Raphinha lashes in his first Leeds goal to clinch victory over Everton

The Brazilian struck in the 79th minute to give Marcelo Bielsa’s Leeds a much-needed 1-0 victory over Everton at Goodison Park

Carlo Ancelotti predicted an open affair but took no satisfaction, or points, from being proved correct. Knowing how Marcelo Bielsa’s Leeds play does not equate to stifling them, and Raphinha’s first goal for the club since his £17m arrival from Rennes delivered another highly impressive away win for the entertainers from Elland Road.

The first meeting between Bielsa and Ancelotti was worth the wait. Everton and Leeds traded 38 shots on goal – 23 of them from the visitors – and while one goal represented a meagre return from an end-to-end, engrossing spectacle there would be no complaints from Bielsa.

A third away win of the season was merited reward for Leeds’ enterprise, Raphinha’s potency and Kalvin Phillips’ commanding display. Everton had their chances, too, and two goals disallowed for offside, but lacked a clinical touch and have now taken merely four points from the last 18 available.

“We knew it would be this kind of game,” the Everton manager said. “And the team that scored first could always win. They played well. We didn’t play bad but it was not enough to get the result. We needed to be more clinical with the final pass or shot. That was the game.”

It was hard to disagree, although Ancelotti missed out the carelessness and defensive errors that crept into his team’s performance late in the game and enabled Raphinha to settle matters in the 79th minute.

“He has all the attributes to adapt quickly to the Premier League,” said Bielsa. “He is potent, he moves all around the pitch and he can unbalance an opponent from everywhere.”

An absorbing game was preceded by a minute’s applause for the late Diego Maradona. His death deeply affected the two managers at Goodison – Bielsa as a proud compatriot of the Argentinian and Ancelotti as a former opponent turned friend – and there were tears in the eyes of the former Milan midfielder as applause echoed around the eerily empty stadium.

By half-time, the two managers would also share bewilderment at how the contest remained goalless. The game intrigued tactically too. The Everton manager responded to the absence of his first choice full-backs, Séamus Coleman and Lucas Digne, by deploying the midfielders Tom Davies and Alex Iwobi as makeshift wing-backs. Bielsa attempted to nullify the threat of James Rodríguez by detailing a man-marking job for Stuart Dallas. Ezgjan Alioski dropped to left-back whenever Dallas followed the Colombian deep into the midfield but Rodríguez could not be contained entirely and was at the heart of Everton’s brightest moments.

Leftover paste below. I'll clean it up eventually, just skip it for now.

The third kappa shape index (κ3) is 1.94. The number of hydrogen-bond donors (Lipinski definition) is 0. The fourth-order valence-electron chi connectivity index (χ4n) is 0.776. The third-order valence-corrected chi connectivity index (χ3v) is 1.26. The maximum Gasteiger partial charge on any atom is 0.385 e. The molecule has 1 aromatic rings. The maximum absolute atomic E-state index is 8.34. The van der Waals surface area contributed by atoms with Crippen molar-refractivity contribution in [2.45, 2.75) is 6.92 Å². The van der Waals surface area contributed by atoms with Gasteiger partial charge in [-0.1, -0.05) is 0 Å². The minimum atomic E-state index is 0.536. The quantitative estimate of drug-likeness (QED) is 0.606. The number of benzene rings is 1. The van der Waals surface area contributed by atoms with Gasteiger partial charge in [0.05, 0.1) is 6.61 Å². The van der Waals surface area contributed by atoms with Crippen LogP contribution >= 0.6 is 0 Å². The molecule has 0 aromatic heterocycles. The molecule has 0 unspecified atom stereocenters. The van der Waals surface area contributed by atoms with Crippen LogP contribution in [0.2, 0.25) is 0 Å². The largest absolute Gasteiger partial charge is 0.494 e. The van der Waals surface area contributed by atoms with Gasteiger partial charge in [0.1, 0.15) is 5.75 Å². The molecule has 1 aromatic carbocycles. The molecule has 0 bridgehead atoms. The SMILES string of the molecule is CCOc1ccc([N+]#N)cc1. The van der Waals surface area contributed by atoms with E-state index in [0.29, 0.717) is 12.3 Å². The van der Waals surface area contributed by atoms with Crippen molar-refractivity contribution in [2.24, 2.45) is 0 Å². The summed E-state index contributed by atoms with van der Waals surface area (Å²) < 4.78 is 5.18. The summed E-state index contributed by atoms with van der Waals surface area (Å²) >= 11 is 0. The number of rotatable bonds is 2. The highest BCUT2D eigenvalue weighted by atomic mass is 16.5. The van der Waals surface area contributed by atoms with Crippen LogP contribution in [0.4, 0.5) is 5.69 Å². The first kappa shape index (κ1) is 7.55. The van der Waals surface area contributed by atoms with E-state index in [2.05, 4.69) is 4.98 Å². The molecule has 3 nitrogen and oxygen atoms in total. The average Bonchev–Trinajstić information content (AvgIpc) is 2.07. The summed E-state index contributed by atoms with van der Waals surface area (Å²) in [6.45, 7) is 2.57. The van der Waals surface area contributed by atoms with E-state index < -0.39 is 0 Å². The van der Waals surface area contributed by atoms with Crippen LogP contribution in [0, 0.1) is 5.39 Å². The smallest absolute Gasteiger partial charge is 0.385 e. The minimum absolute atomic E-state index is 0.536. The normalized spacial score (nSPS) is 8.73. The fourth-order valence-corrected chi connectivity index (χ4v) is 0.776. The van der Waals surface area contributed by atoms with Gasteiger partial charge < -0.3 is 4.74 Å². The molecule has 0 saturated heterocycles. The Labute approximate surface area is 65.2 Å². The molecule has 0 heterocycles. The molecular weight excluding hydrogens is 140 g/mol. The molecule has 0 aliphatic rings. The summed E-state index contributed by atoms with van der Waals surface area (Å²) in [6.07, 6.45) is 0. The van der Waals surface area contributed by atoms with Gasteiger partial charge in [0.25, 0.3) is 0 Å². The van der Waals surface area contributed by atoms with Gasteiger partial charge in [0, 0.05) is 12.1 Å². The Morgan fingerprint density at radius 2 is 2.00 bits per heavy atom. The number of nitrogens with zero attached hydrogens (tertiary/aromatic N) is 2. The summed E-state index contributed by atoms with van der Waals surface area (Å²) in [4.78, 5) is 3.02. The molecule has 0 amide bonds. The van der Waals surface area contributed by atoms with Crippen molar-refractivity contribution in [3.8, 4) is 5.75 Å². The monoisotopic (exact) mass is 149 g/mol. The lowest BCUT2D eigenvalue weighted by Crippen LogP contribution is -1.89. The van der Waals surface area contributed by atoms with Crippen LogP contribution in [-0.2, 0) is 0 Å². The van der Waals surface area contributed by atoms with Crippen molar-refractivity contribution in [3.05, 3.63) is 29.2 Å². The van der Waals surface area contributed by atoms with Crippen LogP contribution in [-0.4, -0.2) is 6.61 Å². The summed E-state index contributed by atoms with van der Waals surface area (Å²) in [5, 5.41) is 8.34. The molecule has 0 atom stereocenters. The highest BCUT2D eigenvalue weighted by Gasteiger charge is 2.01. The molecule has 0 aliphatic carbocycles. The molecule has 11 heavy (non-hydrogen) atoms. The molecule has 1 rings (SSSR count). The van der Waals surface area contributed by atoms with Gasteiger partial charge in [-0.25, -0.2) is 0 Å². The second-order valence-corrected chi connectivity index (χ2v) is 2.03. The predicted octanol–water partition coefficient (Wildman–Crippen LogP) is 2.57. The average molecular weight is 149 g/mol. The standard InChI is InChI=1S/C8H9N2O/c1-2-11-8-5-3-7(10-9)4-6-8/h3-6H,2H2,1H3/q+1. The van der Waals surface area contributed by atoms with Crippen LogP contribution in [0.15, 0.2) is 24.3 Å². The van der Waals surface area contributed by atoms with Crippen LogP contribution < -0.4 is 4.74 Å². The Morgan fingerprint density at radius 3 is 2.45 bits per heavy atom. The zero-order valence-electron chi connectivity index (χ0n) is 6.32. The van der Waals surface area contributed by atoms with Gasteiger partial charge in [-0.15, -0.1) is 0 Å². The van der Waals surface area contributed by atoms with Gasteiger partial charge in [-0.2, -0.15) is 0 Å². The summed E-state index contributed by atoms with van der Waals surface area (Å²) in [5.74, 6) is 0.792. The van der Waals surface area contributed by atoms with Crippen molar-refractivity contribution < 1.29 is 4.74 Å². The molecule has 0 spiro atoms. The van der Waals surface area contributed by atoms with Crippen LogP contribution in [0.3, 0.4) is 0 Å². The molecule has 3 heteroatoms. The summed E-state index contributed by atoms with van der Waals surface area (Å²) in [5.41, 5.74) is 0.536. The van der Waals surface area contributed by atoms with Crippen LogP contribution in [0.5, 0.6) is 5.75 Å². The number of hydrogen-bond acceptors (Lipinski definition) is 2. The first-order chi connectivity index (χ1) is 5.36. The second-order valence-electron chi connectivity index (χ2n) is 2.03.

Raphinha beat Jordan Pickford with only a minute gone when the Everton keeper hared off his line but Ben Godfrey covered behind to clear the danger. The hosts’ first opportunity fell to Abdoulaye Doucouré when Dominic Calvert-Lewin released Davies down the channel. Doucouré met Davies’s low cross at full stretch but his shot was too close to Illan Meslier, who did well to smother and collect as Calvert-Lewin closed in.

The attacking intent from both sides was unremitting with the gaps down their respective wings encouraging the end-to-end flow.

James Rodríguez gestures as he speaks to the assistant referee after his goal was disallowed.
James Rodríguez gestures as he speaks to the assistant referee after his goal was disallowed. Photograph: Peter Powell/AP

On another day Jack Harrison would have had a hat-trick by half-time. But not this one. He side-footed wide from Raphinha’s threaded pass with only Pickford to beat, saw another effort cleared off the line by Godfrey and headed Dallas’s deep cross against the post. Pickford also saved well from Raphinha’s header and foiled Bamford at close range after a defensive mix-up between Godfrey and Michael Keane.

Rodríguez conjured a majestic strike out of nothing when Richarlison sent a cross deep into the Leeds area and, for once, Dallas gave his marker a yard of space. First he controlled on his chest on the byline, then cut inside Dallas before clipping the ball over the Leeds goalkeeper at the near post. But the assistant referee, backed up by VAR, spotted Rodríguez was fractionally offside when the cross was played.

The same outcome denied Richarlison when he headed a Rodríguez corner past Meslier two minutes before the break. Godfrey, standing in an offside position near the goalline, made an attempt to connect with Richarlison’s effort as it sailed in and Everton were thwarted again.

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The wide-open fun did not halt in the second half, to the visible annoyance of the managers. Richarlison should have done better from Rodríguez’s lay-off inside the area but sliced wastefully wide. The miss assumed greater significance minutes later when his compatriot collected Phillips’s pass 25 yards from the Everton goal. Godfrey, the recent signing from Norwich, stood off Raphinha too long and the Leeds winger drove a superb finish between the defender’s legs and inside Pickford’s bottom-left corner.

Contributor

Andy Hunter at Goodison Park

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